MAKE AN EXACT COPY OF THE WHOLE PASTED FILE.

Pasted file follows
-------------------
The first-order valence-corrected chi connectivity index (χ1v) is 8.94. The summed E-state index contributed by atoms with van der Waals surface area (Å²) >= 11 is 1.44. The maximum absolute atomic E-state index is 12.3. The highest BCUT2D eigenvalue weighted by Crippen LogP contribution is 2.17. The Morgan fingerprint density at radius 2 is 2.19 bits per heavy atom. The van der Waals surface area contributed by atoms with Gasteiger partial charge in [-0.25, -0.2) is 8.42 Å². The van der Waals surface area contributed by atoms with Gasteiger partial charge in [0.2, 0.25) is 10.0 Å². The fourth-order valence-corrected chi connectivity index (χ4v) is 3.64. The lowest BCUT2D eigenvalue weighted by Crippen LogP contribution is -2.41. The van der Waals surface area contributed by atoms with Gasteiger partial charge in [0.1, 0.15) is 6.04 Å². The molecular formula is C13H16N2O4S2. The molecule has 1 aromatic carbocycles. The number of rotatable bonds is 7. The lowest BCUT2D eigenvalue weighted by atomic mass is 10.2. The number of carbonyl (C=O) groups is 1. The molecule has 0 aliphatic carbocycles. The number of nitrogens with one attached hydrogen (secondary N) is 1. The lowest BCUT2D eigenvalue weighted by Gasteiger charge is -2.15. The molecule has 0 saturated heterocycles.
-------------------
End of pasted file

The first-order valence-corrected chi connectivity index (χ1v) is 8.94. The summed E-state index contributed by atoms with van der Waals surface area (Å²) >= 11 is 1.44. The maximum absolute atomic E-state index is 12.3. The highest BCUT2D eigenvalue weighted by Crippen LogP contribution is 2.17. The Morgan fingerprint density at radius 2 is 2.19 bits per heavy atom. The van der Waals surface area contributed by atoms with Gasteiger partial charge in [-0.25, -0.2) is 8.42 Å². The van der Waals surface area contributed by atoms with Gasteiger partial charge in [0.2, 0.25) is 10.0 Å². The fourth-order valence-corrected chi connectivity index (χ4v) is 3.64. The lowest BCUT2D eigenvalue weighted by Crippen LogP contribution is -2.41. The van der Waals surface area contributed by atoms with Gasteiger partial charge in [0.1, 0.15) is 6.04 Å². The molecular formula is C13H16N2O4S2. The molecule has 1 aromatic carbocycles. The number of rotatable bonds is 7. The lowest BCUT2D eigenvalue weighted by atomic mass is 10.2. The number of carbonyl (C=O) groups is 1. The molecule has 0 aliphatic carbocycles. The number of nitrogens with one attached hydrogen (secondary N) is 1. The lowest BCUT2D eigenvalue weighted by Gasteiger charge is -2.15. The molecule has 0 saturated heterocycles.